That’s the highlights. Much of the rest of the week was spent at a desk staring into a computer, the usual. Let’s all make sure we do something else this week too.

In Weeknotes on 10 December 2017. Permalink

The foco

I don’t know much about how to effect change in a large organisation but I know people who have done it (or tried to do it). Hello, agile digital change agents! When I read this book review I thought of you.

It’s in the London Review of Books by Piero Gleijeses, of Cuba’s Revolutionary World by Jonathan Brow. The review starts:

‘We were absolutely convinced that we had discovered an infallible method to free the people,’ a close aide of Che Guevara’s once told me as we talked about Cuba’s support for armed struggle in Latin America in the 1960s. When Fidel Castro seized power in 1959, levels of poverty and exploitation in Latin America seemed to meet what Marxists called ‘the objective conditions’ for revolution. As a senior US intelligence officer pointed out, the victorious Cubans viewed Latin America ‘as a tinderbox to which one merely had to apply a spark … to set off the revolutionary explosion’. This spark would be the foco, a small guerrilla vanguard whose purpose was to launch armed struggle in the countryside, just as it had in Cuba, creating the necessary ‘subjective conditions’ - an awareness among the people that they could and should fight. Castro wanted the armed struggle to start immediately.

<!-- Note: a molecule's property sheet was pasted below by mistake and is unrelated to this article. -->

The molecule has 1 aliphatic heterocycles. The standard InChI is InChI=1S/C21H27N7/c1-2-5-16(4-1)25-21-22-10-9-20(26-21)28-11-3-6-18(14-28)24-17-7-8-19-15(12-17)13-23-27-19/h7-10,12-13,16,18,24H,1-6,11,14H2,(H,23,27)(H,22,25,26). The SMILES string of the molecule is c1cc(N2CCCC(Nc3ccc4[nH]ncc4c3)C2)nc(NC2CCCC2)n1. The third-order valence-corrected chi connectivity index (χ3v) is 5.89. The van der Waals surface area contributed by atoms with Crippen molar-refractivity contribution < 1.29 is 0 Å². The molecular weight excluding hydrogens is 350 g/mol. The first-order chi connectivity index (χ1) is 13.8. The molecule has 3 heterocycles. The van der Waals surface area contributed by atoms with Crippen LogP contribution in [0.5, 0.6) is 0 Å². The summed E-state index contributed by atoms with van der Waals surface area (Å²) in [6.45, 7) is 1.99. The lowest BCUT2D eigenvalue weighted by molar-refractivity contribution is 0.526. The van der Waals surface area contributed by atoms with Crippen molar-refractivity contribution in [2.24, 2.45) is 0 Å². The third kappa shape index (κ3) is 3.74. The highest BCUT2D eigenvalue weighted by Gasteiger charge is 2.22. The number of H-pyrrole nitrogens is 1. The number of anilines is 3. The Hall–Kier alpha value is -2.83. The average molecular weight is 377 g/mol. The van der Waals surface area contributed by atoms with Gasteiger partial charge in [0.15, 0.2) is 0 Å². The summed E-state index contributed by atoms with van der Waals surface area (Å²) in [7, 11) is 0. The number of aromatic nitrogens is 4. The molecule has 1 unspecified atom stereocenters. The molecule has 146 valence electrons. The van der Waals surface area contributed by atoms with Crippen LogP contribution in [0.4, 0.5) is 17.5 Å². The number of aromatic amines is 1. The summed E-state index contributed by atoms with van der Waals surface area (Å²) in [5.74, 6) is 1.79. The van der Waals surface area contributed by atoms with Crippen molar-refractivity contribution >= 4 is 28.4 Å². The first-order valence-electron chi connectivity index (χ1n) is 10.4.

Castro’s analysis of how Batista had been removed - and therefore of what it would take to achieve revolutions elsewhere - overlooked several key factors in the Cuban situation, three of them decisive. First, when he and a dozen guerrillas reached the Sierra Maestra, in December 1956, there was already a peasant base ready to support them. Furthermore, a strong urban underground was able to provide Castro with weapons, supplies and fighters. Finally, his assurances that he was not a communist gained him the support of conservative Cubans who opposed Batista, and mitigated the hostility of the United States. But the victorious Cubans ignored these facts; they were mesmerised by the foco. ‘We have demonstrated,’ Guevara wrote, ‘that a small group of men who are determined, supported by the people, and not afraid of death … can overcome a regular army.’ This, he believed, was the lesson of the Cuban revolution.

It seems, from what I’ve heard, like a good parallel with trying to make large organisations drastically change their direction and/or ways of working. You can’t rely solely on a few good, enthusiastic people, the foco. You also need existing internal support and readiness, access to plenty of resources, and the ability to appease potential allies who might otherwise find you too scary.

It seems so obvious a parallel that I assume I’m not the first to notice it.

In Periodicals on 9 December 2017. Permalink